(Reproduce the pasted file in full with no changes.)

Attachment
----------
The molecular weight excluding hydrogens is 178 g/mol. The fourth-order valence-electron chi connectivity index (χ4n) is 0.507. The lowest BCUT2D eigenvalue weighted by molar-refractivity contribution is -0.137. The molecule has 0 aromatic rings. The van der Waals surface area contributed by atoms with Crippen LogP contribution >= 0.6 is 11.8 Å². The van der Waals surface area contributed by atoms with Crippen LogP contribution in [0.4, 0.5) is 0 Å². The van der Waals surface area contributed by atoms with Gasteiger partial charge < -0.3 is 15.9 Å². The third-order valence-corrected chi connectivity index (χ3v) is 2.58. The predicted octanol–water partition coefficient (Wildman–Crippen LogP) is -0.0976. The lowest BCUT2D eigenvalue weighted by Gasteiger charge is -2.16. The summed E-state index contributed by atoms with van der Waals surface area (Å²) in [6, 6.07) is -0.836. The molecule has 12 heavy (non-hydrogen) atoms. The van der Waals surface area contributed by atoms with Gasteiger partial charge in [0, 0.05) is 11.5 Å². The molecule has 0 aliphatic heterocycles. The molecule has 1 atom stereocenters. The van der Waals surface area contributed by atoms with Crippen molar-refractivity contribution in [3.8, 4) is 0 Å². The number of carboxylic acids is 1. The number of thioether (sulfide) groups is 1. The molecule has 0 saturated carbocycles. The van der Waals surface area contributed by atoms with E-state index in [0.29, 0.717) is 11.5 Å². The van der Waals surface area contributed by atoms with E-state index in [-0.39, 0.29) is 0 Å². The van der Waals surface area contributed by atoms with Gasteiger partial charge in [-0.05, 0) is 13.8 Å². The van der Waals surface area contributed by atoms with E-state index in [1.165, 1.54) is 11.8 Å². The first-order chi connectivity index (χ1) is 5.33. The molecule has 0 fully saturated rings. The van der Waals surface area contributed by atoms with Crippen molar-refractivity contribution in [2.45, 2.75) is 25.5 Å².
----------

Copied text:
The molecular weight excluding hydrogens is 178 g/mol. The fourth-order valence-electron chi connectivity index (χ4n) is 0.507. The lowest BCUT2D eigenvalue weighted by molar-refractivity contribution is -0.137. The molecule has 0 aromatic rings. The van der Waals surface area contributed by atoms with Crippen LogP contribution >= 0.6 is 11.8 Å². The van der Waals surface area contributed by atoms with Crippen LogP contribution in [0.4, 0.5) is 0 Å². The van der Waals surface area contributed by atoms with Gasteiger partial charge < -0.3 is 15.9 Å². The third-order valence-corrected chi connectivity index (χ3v) is 2.58. The predicted octanol–water partition coefficient (Wildman–Crippen LogP) is -0.0976. The lowest BCUT2D eigenvalue weighted by Gasteiger charge is -2.16. The summed E-state index contributed by atoms with van der Waals surface area (Å²) in [6, 6.07) is -0.836. The molecule has 12 heavy (non-hydrogen) atoms. The van der Waals surface area contributed by atoms with Gasteiger partial charge in [0, 0.05) is 11.5 Å². The molecule has 0 aliphatic heterocycles. The molecule has 1 atom stereocenters. The van der Waals surface area contributed by atoms with Crippen molar-refractivity contribution in [3.8, 4) is 0 Å². The number of carboxylic acids is 1. The number of thioether (sulfide) groups is 1. The molecule has 0 saturated carbocycles. The van der Waals surface area contributed by atoms with E-state index in [0.29, 0.717) is 11.5 Å². The van der Waals surface area contributed by atoms with E-state index in [-0.39, 0.29) is 0 Å². The van der Waals surface area contributed by atoms with Gasteiger partial charge in [-0.05, 0) is 13.8 Å². The van der Waals surface area contributed by atoms with E-state index in [1.165, 1.54) is 11.8 Å². The first-order chi connectivity index (χ1) is 5.33. The molecule has 0 fully saturated rings. The van der Waals surface area contributed by atoms with Crippen molar-refractivity contribution in [2.45, 2.75) is 25.5 Å².